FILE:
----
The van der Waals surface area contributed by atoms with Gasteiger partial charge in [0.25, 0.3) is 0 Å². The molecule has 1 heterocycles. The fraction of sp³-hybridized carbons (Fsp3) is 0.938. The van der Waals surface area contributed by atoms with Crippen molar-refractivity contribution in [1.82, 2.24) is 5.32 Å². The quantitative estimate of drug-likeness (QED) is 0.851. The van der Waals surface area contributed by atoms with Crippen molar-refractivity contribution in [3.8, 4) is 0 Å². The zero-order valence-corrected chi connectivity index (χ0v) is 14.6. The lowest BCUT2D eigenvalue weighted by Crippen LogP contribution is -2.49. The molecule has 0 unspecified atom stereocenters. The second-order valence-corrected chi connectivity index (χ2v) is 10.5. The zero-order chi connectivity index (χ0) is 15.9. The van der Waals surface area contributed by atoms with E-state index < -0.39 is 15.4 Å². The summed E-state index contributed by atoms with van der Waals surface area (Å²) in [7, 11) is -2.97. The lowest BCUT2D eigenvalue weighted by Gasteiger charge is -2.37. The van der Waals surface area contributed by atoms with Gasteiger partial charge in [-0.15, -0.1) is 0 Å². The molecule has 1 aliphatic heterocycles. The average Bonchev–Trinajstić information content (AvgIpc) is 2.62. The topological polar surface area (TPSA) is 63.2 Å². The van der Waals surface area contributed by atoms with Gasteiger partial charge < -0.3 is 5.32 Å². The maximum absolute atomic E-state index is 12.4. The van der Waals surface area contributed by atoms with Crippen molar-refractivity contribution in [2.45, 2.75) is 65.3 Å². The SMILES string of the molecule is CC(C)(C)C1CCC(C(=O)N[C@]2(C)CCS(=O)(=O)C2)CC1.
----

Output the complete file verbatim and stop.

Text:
The van der Waals surface area contributed by atoms with Gasteiger partial charge in [0.25, 0.3) is 0 Å². The molecule has 1 heterocycles. The fraction of sp³-hybridized carbons (Fsp3) is 0.938. The van der Waals surface area contributed by atoms with Crippen molar-refractivity contribution in [1.82, 2.24) is 5.32 Å². The quantitative estimate of drug-likeness (QED) is 0.851. The van der Waals surface area contributed by atoms with Crippen molar-refractivity contribution in [3.8, 4) is 0 Å². The zero-order valence-corrected chi connectivity index (χ0v) is 14.6. The lowest BCUT2D eigenvalue weighted by Crippen LogP contribution is -2.49. The molecule has 0 unspecified atom stereocenters. The second-order valence-corrected chi connectivity index (χ2v) is 10.5. The zero-order chi connectivity index (χ0) is 15.9. The van der Waals surface area contributed by atoms with E-state index < -0.39 is 15.4 Å². The summed E-state index contributed by atoms with van der Waals surface area (Å²) in [7, 11) is -2.97. The lowest BCUT2D eigenvalue weighted by Gasteiger charge is -2.37. The van der Waals surface area contributed by atoms with Gasteiger partial charge in [-0.15, -0.1) is 0 Å². The molecule has 1 aliphatic heterocycles. The average Bonchev–Trinajstić information content (AvgIpc) is 2.62. The topological polar surface area (TPSA) is 63.2 Å². The van der Waals surface area contributed by atoms with Gasteiger partial charge < -0.3 is 5.32 Å². The maximum absolute atomic E-state index is 12.4. The van der Waals surface area contributed by atoms with Crippen molar-refractivity contribution in [2.45, 2.75) is 65.3 Å². The SMILES string of the molecule is CC(C)(C)C1CCC(C(=O)N[C@]2(C)CCS(=O)(=O)C2)CC1.